CJHS Agency Awards

It is important for The Calgary John Howard Society to recognize their staff and volunteers, and the great work they do; especially during a time when it is easier to focus on the world’s negativity.

Therefore, the 2021 Agency Awards event transitioned online, so that even during the COVID-19 pandemic, CJHS could continue to show appreciation for the hard work that takes place.

“In spite of a myriad of challenges due to the pandemic, our staff and volunteers managed to assist over 1500 people in 2020,” says Leslie McMechan, Executive Director. “It goes without saying that this deserves recognition.”

Being an online event gave the committee a chance to create a fun theme leading to additional prizes for best dressed, best background and most creative.

The theme, where in the world is John Howard, encouraged the event attendees to find a fun background from anywhere in the world, and dress up in relation to their chosen place.

This set off the exciting afternoon of hearing about the great things different teams are doing to accomplish the CJHS mission values.

“It’s a great chance to connect across the agency with people doing similar work in separate communities where we don’t always overlap,” says Robert Thompson, an event committee member. “We should be bragging about each other [and] this gives us ammunition!”

2020 accomplishments

To spread some positivity, all the 2020 accomplishments were shared during the event. Those included transitioning to writing letters to prisoners to keep up communication due to no in-person visits being allowed, and staff going out during isolation to make sure all clients had smudge kits, natural supports and basic needs.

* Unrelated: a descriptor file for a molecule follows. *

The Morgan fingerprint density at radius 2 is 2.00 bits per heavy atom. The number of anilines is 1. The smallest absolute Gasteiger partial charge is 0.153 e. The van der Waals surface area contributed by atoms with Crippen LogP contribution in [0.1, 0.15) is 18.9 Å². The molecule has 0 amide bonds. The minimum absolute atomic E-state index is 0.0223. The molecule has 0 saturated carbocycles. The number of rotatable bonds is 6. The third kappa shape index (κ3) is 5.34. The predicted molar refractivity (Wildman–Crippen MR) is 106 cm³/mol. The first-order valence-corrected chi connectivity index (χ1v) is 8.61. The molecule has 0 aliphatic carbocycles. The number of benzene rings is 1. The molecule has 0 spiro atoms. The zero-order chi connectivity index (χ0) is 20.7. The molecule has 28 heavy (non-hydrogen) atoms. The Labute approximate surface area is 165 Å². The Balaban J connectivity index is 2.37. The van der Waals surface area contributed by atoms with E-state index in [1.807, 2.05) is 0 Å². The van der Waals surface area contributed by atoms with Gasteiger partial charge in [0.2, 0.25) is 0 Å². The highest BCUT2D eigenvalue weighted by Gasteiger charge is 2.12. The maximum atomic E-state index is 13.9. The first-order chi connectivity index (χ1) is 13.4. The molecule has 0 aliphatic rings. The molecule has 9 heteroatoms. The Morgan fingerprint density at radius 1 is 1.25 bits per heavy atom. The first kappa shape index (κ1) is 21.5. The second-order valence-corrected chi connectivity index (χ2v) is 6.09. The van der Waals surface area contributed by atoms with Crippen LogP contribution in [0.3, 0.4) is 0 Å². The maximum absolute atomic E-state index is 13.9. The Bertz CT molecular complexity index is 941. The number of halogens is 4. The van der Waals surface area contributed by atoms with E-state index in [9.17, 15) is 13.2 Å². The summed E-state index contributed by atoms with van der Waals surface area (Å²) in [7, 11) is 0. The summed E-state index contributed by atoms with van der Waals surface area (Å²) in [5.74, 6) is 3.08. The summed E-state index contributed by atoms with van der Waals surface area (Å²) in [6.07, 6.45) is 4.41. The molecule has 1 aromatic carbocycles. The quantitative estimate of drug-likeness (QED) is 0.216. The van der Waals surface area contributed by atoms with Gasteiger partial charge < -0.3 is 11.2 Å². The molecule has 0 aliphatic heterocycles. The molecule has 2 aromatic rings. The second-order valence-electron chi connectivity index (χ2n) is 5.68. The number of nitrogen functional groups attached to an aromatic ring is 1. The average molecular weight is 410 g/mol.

The agency was applauded for how well the programs adjusted to COVID-19 regulations.

Even during a time of confusion, all the CJHS staff and volunteers were able to connect with clients and support those who needed it – which allowed the organizations success to continue throughout the pandemic.

Alycia Tetz, an award winner, says the quote she lives by is ‘if you fail to plan you plan to fail’ which has “got [her] through many tough days at CJHS.” She attributes her success to her ability to live by this quote.

Community Cares

Not only were staff and volunteers shown gratitude during the awards event, but this year, with the new Community Cares Award, so were community members.

The award is dedicated to a community member who has shown outstanding contribution towards CJHS, because the agency believes it cannot achieve its highest success without a caring community to help out.

Naomi Kerr, owner of OlnaLife and winner of this award, generously provided specially made backpacks to clients at CJHS, and says they hoped “it made them feel that they are seen.”

“Our motto of hope, dignity, connection supports our belief that, regardless of whatever the backstory, every individual deserves kindness,” says Naomi. “The Community Cares Award from the John Howard Society is affirmation that our company message and our efforts towards reaching out to the vulnerable in our community are working.”

Naomi, as well as all other award winners and nominees, were recognised and congratulated by CJHS for their significant work throughout 2020.  

“[Receiving an award] means your peers, the people that you work with each and every day feel you are special, you are talented, and that you have gone above and beyond in very trying times. I hope that in their quietest moments that brings a sense of joy and peace to people,” says Robert.

CJHS aims to make all the individuals who contribute to the organization feel special, and the annual awards event is just one of the ways they do so.

Due to the attendance of staff, volunteers, community and board members, it is a chance for everyone to connect and hear about the great ways one another contribute towards preventing crime and making Calgary communities safer.

“Our staff and volunteers are our greatest asset and deserve acknowledgement every single day for the extraordinary efforts they put into making a positive difference in the lives of the individuals we serve.” says Leslie.